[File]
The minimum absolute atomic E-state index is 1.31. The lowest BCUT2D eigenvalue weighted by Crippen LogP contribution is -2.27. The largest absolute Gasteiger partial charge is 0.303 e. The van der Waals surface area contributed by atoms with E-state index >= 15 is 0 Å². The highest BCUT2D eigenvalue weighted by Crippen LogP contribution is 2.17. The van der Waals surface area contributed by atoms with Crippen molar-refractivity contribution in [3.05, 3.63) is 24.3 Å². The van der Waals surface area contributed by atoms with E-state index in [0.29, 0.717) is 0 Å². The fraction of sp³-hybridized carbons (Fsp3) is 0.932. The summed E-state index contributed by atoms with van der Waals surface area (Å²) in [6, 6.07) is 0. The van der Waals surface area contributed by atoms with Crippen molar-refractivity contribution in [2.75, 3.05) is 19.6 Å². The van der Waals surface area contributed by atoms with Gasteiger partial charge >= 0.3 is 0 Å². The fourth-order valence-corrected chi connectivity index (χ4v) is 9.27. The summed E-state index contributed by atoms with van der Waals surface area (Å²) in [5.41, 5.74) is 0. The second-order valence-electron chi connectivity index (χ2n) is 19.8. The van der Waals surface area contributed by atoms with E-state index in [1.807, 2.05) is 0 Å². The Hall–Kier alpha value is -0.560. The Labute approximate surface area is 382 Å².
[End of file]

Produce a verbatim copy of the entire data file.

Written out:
The minimum absolute atomic E-state index is 1.31. The lowest BCUT2D eigenvalue weighted by Crippen LogP contribution is -2.27. The largest absolute Gasteiger partial charge is 0.303 e. The van der Waals surface area contributed by atoms with E-state index >= 15 is 0 Å². The highest BCUT2D eigenvalue weighted by Crippen LogP contribution is 2.17. The van der Waals surface area contributed by atoms with Crippen molar-refractivity contribution in [3.05, 3.63) is 24.3 Å². The van der Waals surface area contributed by atoms with E-state index in [0.29, 0.717) is 0 Å². The fraction of sp³-hybridized carbons (Fsp3) is 0.932. The summed E-state index contributed by atoms with van der Waals surface area (Å²) in [6, 6.07) is 0. The van der Waals surface area contributed by atoms with Crippen molar-refractivity contribution in [2.75, 3.05) is 19.6 Å². The van der Waals surface area contributed by atoms with Gasteiger partial charge >= 0.3 is 0 Å². The fourth-order valence-corrected chi connectivity index (χ4v) is 9.27. The summed E-state index contributed by atoms with van der Waals surface area (Å²) in [5.41, 5.74) is 0. The second-order valence-electron chi connectivity index (χ2n) is 19.8. The van der Waals surface area contributed by atoms with E-state index in [1.807, 2.05) is 0 Å². The Hall–Kier alpha value is -0.560. The Labute approximate surface area is 382 Å².